Insecure against erroneous or maliciously constructed data, e.g., Nadia Alramli’s example on why pickle is dangerous:

    import pickle

    pickle.loads("cos\nsystem\n(S’ls ~’\ntR.") # This will run: ls ~

    JSON is more secure, though cannot do (Martelli et al., 2005, sect. 7.4):

    >>> class MyClass():

    ... def __init__(self, v): self.value = v

    >>> mc = MyClass(4)

    >>> pickle.dump(mc, open(’save.pickle’, ’w’))

    >>> reloaded = pickle.load(open(’save.pickle’))

    >>> reloaded.value

    4

    Finn Årup Nielsen 5 September 22, 2014

    http://michael-rushanan.blogspot.dk/2012/10/why-python-pickle-is-insecure.html http://michael-rushanan.blogspot.dk/2012/10/why-python-pickle-is-insecure.html

  • Python programming — databasing

    Serialized

    JSON and Pickle can also be serialized and transmitted.

    Finn Årup Nielsen 6 September 22, 2014

  • Python programming — databasing

    . . . Persistence via pickle

    What is the result of this pickle: example.pickle? (Do not unpickle files,

    i.e., load pickle files, from the net unless you trust them!)

    Finn Årup Nielsen 7 September 22, 2014

    http://www2.imm.dtu.dk/courses/02820/example.pickle

  • Python programming — databasing

    Persistent dictionary

    Simple Python-based persistent dictionary with shelve:

    >>> import shelve

    >>> she = shelve.open(’test.she’, ’c’)

    >>> she[’stupid’] = -3

    >>> she[’funny’] = 3

    >>> she.close()

    In another later Python session the stored items can be accessed:

    >>> import shelve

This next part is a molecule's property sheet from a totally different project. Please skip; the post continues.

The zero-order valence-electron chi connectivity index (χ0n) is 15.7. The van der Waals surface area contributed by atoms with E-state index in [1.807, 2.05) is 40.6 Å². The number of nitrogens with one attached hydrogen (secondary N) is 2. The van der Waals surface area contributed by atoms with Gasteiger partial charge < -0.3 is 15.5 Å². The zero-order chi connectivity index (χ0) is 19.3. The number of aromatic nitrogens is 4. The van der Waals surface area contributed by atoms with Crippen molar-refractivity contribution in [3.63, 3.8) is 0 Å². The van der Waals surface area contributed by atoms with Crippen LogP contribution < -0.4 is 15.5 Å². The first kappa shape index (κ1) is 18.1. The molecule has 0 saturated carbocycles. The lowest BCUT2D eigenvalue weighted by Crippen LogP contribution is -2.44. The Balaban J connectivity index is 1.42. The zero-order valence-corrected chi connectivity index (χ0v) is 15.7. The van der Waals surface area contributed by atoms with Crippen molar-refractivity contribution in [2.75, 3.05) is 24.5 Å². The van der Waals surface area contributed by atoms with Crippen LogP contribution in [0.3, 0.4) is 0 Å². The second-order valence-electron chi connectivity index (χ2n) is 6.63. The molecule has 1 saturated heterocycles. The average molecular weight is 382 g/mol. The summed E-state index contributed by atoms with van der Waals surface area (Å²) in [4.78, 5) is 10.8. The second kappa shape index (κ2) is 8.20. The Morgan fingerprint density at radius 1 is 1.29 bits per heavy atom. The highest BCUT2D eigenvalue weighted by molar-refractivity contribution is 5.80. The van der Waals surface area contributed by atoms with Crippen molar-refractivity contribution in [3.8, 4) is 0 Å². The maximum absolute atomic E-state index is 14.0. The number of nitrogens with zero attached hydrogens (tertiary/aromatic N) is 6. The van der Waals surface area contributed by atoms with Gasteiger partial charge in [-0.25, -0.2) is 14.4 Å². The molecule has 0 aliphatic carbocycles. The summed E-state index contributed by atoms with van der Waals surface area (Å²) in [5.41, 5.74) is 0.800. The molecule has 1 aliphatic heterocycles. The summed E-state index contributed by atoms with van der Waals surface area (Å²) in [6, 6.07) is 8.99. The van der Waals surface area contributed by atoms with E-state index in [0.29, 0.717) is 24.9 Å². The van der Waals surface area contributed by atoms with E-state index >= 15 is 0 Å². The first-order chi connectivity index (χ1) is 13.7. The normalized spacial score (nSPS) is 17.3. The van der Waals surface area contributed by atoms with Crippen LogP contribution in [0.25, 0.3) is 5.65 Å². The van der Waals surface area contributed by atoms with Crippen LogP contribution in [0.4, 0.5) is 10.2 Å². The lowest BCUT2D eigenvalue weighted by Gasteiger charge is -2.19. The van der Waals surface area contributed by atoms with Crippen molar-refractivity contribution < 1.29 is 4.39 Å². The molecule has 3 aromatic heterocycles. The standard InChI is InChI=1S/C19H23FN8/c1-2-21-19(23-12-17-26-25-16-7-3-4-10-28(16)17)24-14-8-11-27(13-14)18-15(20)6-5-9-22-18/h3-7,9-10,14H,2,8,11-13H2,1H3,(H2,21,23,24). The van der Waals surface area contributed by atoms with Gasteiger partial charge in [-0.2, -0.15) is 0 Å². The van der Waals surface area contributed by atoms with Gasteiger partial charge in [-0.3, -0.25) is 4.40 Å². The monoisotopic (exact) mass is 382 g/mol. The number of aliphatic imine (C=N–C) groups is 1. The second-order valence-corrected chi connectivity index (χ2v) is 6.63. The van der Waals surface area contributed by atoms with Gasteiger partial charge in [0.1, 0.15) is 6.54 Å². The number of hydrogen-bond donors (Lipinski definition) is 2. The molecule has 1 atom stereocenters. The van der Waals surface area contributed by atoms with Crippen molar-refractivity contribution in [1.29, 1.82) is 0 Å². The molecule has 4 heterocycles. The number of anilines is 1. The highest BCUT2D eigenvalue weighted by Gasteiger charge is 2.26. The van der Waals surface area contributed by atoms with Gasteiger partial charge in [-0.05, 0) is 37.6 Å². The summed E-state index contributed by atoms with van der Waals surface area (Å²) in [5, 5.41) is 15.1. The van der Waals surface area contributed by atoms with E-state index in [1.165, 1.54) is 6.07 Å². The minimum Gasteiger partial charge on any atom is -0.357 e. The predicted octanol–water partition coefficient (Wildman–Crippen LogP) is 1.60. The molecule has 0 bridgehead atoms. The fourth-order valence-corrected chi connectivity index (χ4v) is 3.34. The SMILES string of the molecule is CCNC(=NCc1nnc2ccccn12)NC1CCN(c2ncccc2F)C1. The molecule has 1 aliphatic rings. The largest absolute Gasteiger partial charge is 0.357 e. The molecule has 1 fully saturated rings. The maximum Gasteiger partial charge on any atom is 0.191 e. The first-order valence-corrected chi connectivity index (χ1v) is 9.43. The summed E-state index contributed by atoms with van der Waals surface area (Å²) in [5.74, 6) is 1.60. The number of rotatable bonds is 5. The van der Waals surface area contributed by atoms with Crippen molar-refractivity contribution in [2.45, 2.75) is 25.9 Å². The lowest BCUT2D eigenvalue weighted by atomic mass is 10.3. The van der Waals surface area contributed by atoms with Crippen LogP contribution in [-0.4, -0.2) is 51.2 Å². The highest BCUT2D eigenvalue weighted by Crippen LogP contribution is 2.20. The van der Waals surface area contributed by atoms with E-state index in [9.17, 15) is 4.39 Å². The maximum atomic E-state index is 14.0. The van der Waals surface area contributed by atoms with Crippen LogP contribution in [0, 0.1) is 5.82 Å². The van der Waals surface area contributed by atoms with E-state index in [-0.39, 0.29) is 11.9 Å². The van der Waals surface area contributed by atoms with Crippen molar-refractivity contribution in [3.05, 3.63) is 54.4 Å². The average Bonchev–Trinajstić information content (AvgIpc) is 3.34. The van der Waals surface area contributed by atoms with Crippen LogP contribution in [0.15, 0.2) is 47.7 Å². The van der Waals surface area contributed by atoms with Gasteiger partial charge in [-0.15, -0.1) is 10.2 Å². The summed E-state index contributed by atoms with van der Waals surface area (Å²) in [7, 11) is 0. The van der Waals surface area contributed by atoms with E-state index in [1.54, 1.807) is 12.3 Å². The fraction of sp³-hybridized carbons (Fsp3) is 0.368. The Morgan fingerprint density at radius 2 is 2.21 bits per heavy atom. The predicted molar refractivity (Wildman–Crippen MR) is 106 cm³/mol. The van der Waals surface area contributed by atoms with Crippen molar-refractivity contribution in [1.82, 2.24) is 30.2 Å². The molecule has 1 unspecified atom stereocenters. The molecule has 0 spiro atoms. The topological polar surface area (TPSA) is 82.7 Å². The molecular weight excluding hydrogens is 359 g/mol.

>>> she = shelve.open(’test.she’, ’c’)

    >>> for k, v in she.items():

    ... print k, v

    funny 3

    stupid -3

    Finn Årup Nielsen 8 September 22, 2014

    http://docs.python.org/2/library/shelve.html

  • Python programming — databasing

    Other key/value store

    Berkeley DB (here with Evolution addressbook):

    >>> import bsddb # Release 4

    >>> filename = ’.evolution/addressbook/local/system/addressbook.db’

    >>> db = bsddb.hashopen(filename, ’r’) # Open for reading

    >>> for k, v in db.iteritems(): print("%s --> %s" % (k, v))

    pas-id-469F320F00000000 --> BEGIN:VCARD

    VERSION:3.0

    EMAIL;TYPE=WORK:fn@imm.dtu.dk

    X-EVOLUTION-BLOG-URL:http://fnielsen.posterous.com

    ...

    >>> db.close() # Close the database

    Finn Årup Nielsen 9 September 22, 2014

  • Python programming — databasing

    shelve manipulation

    What is the sum of the values where the initial letter in the keys are ‘a’

    in this shelve: example.shelve?

    Finn Årup Nielsen 10 September 22, 2014

    http://www2.imm.dtu.dk/courses/02820/example.shelve

  • Python programming — databasing

    SQL Python overview

    Python can work with relational database management systems, such as MySQL, PostgreSQL (both client-server-based) and SQLite (lightweight)